- Education publishing company McGraw Hill had a data breach that potentially exposed hundreds of thousands of students’ email addresses and grades, a recent report from vpnMentor said.
- The online privacy firm said its research team detected the data breach in mid-June and spent months attempting to contact the company about the issue. The researchers found troves of data “apparently belonging to McGraw Hill” that were available to anyone with a web browser, according to the report.
- McGraw Hill said it found out about the publicly available data during routine testing and isn’t aware of any negative effects. The report said the data breach potentially exposed personal data from university students across North America, including those studying at Johns Hopkins University, University of California, Los Angeles, and the University of Michigan.
Higher education has increasingly been a target for cybercriminals. While cyberattacks on individual colleges often dominate headlines, their software providers and other vendors also suffer from attacks that could compromise student data.
In 2020, hackers stole data from Accellion, a global cloud services provider that had serious data security flaws. Several colleges were swept up in the attack, including Stanford University, University of Miami and Yeshiva University, Gizmodo reported. The publication confirmed that the leak site contained publicly visible data from some of the colleges, including addresses, phone numbers and Social Security numbers.
However, vpnMentor said that McGraw Hill’s data breach appears to have been caused not by a cyberattack, but by the company storing sensitive files on cloud storage buckets that were publicly accessible.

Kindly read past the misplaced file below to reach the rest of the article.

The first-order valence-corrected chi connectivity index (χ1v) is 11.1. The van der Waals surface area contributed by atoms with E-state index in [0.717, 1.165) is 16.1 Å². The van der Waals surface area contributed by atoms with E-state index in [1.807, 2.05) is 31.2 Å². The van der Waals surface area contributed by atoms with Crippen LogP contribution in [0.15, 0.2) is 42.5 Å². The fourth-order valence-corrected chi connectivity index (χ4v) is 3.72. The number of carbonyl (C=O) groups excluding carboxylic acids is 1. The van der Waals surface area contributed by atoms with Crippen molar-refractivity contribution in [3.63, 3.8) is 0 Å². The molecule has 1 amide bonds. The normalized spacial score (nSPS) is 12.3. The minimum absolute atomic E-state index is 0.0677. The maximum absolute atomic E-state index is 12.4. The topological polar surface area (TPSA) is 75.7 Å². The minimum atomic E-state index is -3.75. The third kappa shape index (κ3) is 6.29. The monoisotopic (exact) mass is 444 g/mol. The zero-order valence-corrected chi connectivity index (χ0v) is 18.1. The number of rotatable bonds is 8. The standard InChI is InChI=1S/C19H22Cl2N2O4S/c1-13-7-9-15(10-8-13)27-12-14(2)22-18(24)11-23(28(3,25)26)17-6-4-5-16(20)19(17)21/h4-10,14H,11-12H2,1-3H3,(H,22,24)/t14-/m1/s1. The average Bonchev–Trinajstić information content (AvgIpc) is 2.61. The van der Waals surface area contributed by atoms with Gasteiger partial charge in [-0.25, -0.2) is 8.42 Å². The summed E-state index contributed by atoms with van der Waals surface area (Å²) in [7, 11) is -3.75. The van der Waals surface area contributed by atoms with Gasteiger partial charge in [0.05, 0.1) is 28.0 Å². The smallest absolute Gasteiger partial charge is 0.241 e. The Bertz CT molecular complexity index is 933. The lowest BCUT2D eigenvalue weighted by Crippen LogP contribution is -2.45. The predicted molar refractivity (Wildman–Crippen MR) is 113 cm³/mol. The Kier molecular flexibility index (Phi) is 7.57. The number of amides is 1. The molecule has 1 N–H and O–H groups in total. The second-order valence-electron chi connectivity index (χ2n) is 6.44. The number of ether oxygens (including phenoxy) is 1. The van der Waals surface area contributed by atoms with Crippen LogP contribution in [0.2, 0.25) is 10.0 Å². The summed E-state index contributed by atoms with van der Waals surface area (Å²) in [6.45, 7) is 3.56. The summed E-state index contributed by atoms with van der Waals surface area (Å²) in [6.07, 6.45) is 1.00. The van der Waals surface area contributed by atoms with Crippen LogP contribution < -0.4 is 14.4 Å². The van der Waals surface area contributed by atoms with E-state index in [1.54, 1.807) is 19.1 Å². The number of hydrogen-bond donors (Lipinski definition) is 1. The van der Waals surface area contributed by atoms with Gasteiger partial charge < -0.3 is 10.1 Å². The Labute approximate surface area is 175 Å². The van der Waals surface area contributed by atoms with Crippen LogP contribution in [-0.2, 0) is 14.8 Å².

Tyler Reed, a McGraw Hill spokesperson, said in an email Monday that the company became aware of a publicly accessible bucket including personal information during a routine testing process over the summer. The company removed the identified files from the bucket.
“We are not aware of any further impact at this time,” Reed said. “We are currently undertaking an additional review to see how we could improve our processes in the future.”
The breach exposed more than 117 million files, violating student and employee privacy, the vpnMentor report alleged. Federal law bars colleges from releasing or posting a student’s grades without prior written permission from that student, meaning this data breach could draw government action, according to the report.
VpnMentor said it attempted to contact McGraw Hill for months, starting in mid-June, about the data breach.
But it wasn’t until Sept. 21 that the group drew a response from a top McGraw Hill official. That day, a senior cybersecurity director for the company told the firm that sensitive files had been removed from the public buckets in late July.
Reed said the company was contacted by vpnMentor and advised them that the files had been removed.
The vpnMentor research team wasn’t able to determine whether hackers found the public buckets before the files were removed, according to the report. However, the data exposure would have enabled hackers to carry out common forms of fraud against students. That includes stealing their identities and publishing private information about them online.
“Even if the exposed data wasn’t sufficient to exploit for criminal gains, it could also be used to carry out complex phishing campaigns,” the report said.
In a phishing campaign, cybercriminals send emails imitating businesses or organizations to people with the goal of tricking them into sharing personal information or clicking links with computer viruses.
“Due to the number of people exposed in this data breach, cybercriminals would only need to successfully scam a small fraction for any criminal scheme to be considered successful,” the report said. “Furthermore, once this information is out in the open, it may be used against the victim repeatedly for the rest of their life.”
A University of Michigan spokesperson said the college was aware of the report and had contacted the vendor for more information. Several other U.S. colleges named in the report did not provide a comment by Monday afternoon.